Author: By Elizabeth Nash in Madrid
The 7ft bronze monument, showing the Admiralbestriding the globe, rolled map in one hand, shading his eyes with the other, will stand upon a granite pedestal facing Cuba’s ancient palace of Duke Fernando of Beja, of whom, so the theory goes, Cristovao Colom was the illegitimate son.
The ceremony, to be attended by Portugal’s Culture Minister, Isabel Pires de Lima, will strengthen the arguments of Portuguese historians that the voyager who first set foot in the Americas was neither Genoese, as is generally thought, nor Catalan – as a counter lobby insists – but Portuguese, of mixed noble and Jewish blood.
The mystery of why Columbus apparently covered up his Portuguese roots – even though he spoke the language fluently – is explained by the possibility that he was secretly working as a double agent for the Portuguese King Joao II, while accepting riches to fund his transatlantic voyages of discovery from Queen Isabella and King Ferdinand of Spain – Portugal’s bitterest rivals in the conquest of America.
Cuban locals recall hearing tales dating from the early 1900s that he was baptised in the village church. But the first serious research was published by the Portuguese historian Mascarenas Barreto in his 1988 book, Cristovao Colom, agente secreto do rei Dom Joao II. Barreto hypothesised that the explorer was really Salvador Fernandez Zarco, who assumed the pseudonym Cristovao Colom to present himself to the Spanish royal court.
A year after Barreto published his study, a US scholar Manuel Luciano de Silva joined the trail. How, the two historians asked, could a man said to have come from a humble family of Genoese weavers move in courtly circles, and marry a noblewoman? Why did a young Genoese who left his home town at 24 express himself only in Spanish, or Portuguese, even when writing to his Genoese friends? Why did he name none of his discoveries in the New World after Italian places, whilst peppering the region with Portuguese place names like Veracruz, Santo Domingo – and Cuba?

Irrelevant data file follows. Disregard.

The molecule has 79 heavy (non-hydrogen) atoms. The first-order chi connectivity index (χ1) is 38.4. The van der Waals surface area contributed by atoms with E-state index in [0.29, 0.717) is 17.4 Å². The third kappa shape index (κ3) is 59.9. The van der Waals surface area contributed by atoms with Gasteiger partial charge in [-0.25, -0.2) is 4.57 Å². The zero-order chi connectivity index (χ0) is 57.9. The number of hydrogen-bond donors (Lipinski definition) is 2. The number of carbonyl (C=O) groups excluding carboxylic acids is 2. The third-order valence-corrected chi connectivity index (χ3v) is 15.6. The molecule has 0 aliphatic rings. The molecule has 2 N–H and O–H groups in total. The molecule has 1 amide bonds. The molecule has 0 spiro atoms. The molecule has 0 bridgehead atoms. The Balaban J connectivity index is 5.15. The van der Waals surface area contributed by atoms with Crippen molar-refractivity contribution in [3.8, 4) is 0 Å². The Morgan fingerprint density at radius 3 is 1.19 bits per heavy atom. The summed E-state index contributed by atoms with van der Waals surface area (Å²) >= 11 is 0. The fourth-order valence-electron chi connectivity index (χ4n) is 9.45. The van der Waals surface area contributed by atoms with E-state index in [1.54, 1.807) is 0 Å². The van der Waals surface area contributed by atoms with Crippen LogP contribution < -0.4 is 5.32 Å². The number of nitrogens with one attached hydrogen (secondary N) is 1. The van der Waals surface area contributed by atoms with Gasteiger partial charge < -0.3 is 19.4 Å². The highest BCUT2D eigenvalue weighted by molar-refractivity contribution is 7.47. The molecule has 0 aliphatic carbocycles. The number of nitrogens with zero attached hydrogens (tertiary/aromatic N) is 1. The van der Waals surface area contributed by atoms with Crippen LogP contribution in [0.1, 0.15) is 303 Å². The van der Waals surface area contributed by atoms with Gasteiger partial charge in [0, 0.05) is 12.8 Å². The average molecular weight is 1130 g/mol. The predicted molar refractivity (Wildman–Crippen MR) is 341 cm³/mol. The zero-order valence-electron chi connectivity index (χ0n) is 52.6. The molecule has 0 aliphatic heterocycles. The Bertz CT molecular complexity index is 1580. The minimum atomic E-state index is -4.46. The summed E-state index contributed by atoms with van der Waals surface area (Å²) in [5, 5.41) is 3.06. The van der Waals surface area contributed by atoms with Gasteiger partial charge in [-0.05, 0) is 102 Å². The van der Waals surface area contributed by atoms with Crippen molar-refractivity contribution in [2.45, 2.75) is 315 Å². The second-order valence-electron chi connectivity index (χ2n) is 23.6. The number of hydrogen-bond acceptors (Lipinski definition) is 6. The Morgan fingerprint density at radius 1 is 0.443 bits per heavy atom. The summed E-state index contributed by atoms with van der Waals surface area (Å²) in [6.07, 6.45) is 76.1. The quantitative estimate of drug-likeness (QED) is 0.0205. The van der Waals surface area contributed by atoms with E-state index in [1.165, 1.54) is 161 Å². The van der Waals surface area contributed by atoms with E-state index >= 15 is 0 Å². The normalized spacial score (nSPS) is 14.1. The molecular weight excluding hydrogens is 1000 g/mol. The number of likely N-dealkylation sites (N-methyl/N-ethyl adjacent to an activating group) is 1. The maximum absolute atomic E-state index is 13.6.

Salvador Fernandez Zarco was the son of Isabel Gonsalves Zarco, daughter of the Jewish Portuguese navigator Joao Gonsalves Zarco, the discoverer of the Atlantic island of Porto Santo, near Madeira. Dom Fernando Duque de Beja had an illegitimate son with Isabel. She gave birth to Salvador at the duke’s palace in Cuba – 12km north of the town of Beja – in 1448. When the boy was six he travelled with her to Porto Santo, and at 14 began his career as a seaman and navigator.
Christopher Columbus married Filipa Perestrello e Moniz, the daughter of Madeira’s governor, in 1479 – an achievement Portuguese historians consider impossible unless he was himself of noble birth – and she bore his first son, Diego.
Da Silva and Barreto reckon Columbus never revealed his true identity because the Duke of Beja was a mortal enemy of King Joao II, who had ordered Fernando’s assassination. This apparently explains why the duke’s natural son Columbus hastened to Spain, and refused King Joao’s written invitation to return, in a letter guaranteeing that Columbus would suffer no harm.
Historians point to the curious fact that when Columbus returned from his first voyage of discovery he landed first in Lisbon and, armed with that letter, sought an audience with “his” king.
He spent a week in the Portuguese royal palace before sailing to Spain to report to the monarchs of the discoveries that they had financed.
The Portuguese historian Joaquin Verissimo believes Columbus secretly served the monarchs of both Spain and Portugal.
Today’s claimant to the Portuguese throne, Dom Duarte de Braganza, direct descendent of Duke Fernando, has donated a blood sample to the Spanish and Portuguese governments in the hope his DNA can be matched with that of Columbus or his descendants.
Who was Columbus?
Spaniards call him Cristobal Colon, Italians Cristoforo Colombo, Catalans Cristofol Colom. Whatever his real name, the explorer who sailed the ocean blue to discover America in 1492 was either Catalan, Spanish or Portuguese depending on which rival historian you ask.
Usually said to have been born of a humble family in Genoa in 1451, he made three more journeys after his first, momentous voyage, all funded by the Spanish crown, still believing he had reached Asia.
He opened the door to Spain’s conquest of the Americas. He died on 20 May 1506 in Valladolid, Spain. His remains were taken to Seville’s Carthusian monastery, then to the cathedral of Santo Domingo, at the request of his son Diego. They were later removed to Havana and, possibly, returned to Seville.
Only DNA testing can prove his origins and which bones in various graves are his.
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